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Uncle Joe's Make Over Diary

joe.pistell

Uncle Joe
Apr 7, 2009
3,988
1,511
113
First Name
Joe
Now it's family member #2 buying a new car.
33 yr old male, factory manager, highly proficient in tech (knows SQL). He knows exactly what he wants (stuffed 13-14 Volt, in select colors). He knows it's a buyers market, he's shopping within a 200 mi radius.

He digs for days and days for a site that can help him be an intelligent buyer, and he finds:
http://gmauthority.com/blog/2012/04/2013-chevy-volt-receives-trim-package-changes-and-more-rpo-central/

Now he can spec his used car...

2013 Deletions
  • (AFC) Jet Black and Green seats
  • (AFF) Light Neutral seats
  • (UFV) Audio system with DVD-ROM navigation
  • (UPF) Bluetooth for phone
  • 30GB hard drive
  • (PCW) Rear Camera and Park Assist Package
  • (UD5) Front and Rear Park Assist
  • (RSB) 17″ 5-spoke forged painted aluminum wheels
New Features
  • (GWS) Silver Topaz Metallic exterior color
  • (AFK) Urban Premium Cloth
  • (AFJ) Urban leather-appointed seats with suede inserts
  • (UHQ) Audio system with navigation, Color Touch AM/FM stereo with CD player and MP3 playback capability, navigation and USB port, 7″ diagonal touch-screen display, GPS navigation system and Radio Data System (RDS)
  • (DA1) rear center armrest with storage
  • (PCM) Comfort Package, includes (KA1) heated driver and front passenger seats and (N30) leather-wrapped steering wheel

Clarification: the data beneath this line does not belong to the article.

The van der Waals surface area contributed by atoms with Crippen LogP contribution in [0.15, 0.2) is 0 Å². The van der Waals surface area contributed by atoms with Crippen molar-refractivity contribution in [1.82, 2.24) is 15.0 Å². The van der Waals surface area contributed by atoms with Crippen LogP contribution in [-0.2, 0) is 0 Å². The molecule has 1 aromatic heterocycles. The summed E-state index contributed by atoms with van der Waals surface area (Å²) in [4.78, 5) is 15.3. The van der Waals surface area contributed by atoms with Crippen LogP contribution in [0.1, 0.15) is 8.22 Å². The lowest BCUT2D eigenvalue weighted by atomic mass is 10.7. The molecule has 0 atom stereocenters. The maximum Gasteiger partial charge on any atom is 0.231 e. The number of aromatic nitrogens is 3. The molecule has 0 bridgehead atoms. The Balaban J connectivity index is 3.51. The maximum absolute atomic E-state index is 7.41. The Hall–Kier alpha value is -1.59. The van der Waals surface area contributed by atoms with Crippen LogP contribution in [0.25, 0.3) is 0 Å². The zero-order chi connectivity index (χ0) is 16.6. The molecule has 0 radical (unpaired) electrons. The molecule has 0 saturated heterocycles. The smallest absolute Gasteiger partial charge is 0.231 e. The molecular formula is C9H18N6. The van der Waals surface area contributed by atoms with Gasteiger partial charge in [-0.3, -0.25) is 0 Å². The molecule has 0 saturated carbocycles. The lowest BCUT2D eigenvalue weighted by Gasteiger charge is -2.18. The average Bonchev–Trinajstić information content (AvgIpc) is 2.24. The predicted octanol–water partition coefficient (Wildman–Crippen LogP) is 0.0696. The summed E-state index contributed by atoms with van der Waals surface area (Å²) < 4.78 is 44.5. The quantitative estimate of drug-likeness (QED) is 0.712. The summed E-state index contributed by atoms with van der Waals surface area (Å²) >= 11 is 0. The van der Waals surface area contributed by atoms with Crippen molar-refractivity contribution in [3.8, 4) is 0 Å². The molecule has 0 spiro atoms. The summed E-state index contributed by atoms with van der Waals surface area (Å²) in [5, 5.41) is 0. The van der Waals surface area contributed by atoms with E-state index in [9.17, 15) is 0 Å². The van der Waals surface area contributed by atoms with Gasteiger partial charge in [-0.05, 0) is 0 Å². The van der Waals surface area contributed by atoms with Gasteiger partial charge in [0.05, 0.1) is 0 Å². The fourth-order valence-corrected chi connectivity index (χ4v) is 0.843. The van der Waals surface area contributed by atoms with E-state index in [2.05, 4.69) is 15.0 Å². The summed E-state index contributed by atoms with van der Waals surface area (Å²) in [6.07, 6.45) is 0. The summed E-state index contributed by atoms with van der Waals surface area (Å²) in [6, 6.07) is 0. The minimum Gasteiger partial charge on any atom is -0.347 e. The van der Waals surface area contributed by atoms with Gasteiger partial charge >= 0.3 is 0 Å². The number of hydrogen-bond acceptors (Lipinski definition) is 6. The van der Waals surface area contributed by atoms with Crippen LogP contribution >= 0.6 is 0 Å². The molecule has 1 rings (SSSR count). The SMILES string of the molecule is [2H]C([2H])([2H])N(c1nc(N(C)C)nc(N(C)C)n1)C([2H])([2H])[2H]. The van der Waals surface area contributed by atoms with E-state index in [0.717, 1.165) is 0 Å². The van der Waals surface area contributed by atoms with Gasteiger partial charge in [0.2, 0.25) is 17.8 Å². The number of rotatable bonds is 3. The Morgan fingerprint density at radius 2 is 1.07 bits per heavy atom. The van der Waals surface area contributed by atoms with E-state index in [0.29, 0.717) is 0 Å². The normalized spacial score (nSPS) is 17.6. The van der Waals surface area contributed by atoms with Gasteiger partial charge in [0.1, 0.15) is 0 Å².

• (V7X) Safety Package 1, includes (DD8) auto-dimming inside rearview mirror, (UD7) Rear Park Assist and (UVC) Rear Camera View
  • (V7Y) Safety Package 2, includes (UDF) Front Park Assist, (UEU) Forward Collision Alert and (UFL) Lane Departure Warning
  • (UD7) Rear Park Assist (included only with (V7X) Safety Package 1)
  • (UEU) Forward Collision Alert (included only with (V7Y) Safety Package 2)
  • (UFL) Lane Departure Warning (included only with (V7Y) Safety Package 2)
  • (UDF) Front Park Assist (included only with (V7Y) Safety Package 2)
  • (WQX) 17″ 5-spoke painted aluminum wheels
  • (PCV) Low Emissions Package (Enhanced AT-PZEV emissions)
  • NEW EV Hold drive mode (in addition to Normal, Sport and Mountain modes)
Changes
  • (D31) manual day/night inside rearview mirror is now standard and (DD8) auto-dimming inside rearview mirror is now included in (V7X) Safety Package 1
  • (UVC) Rear Vision Camera is now included only with (V7X) Safety Package 1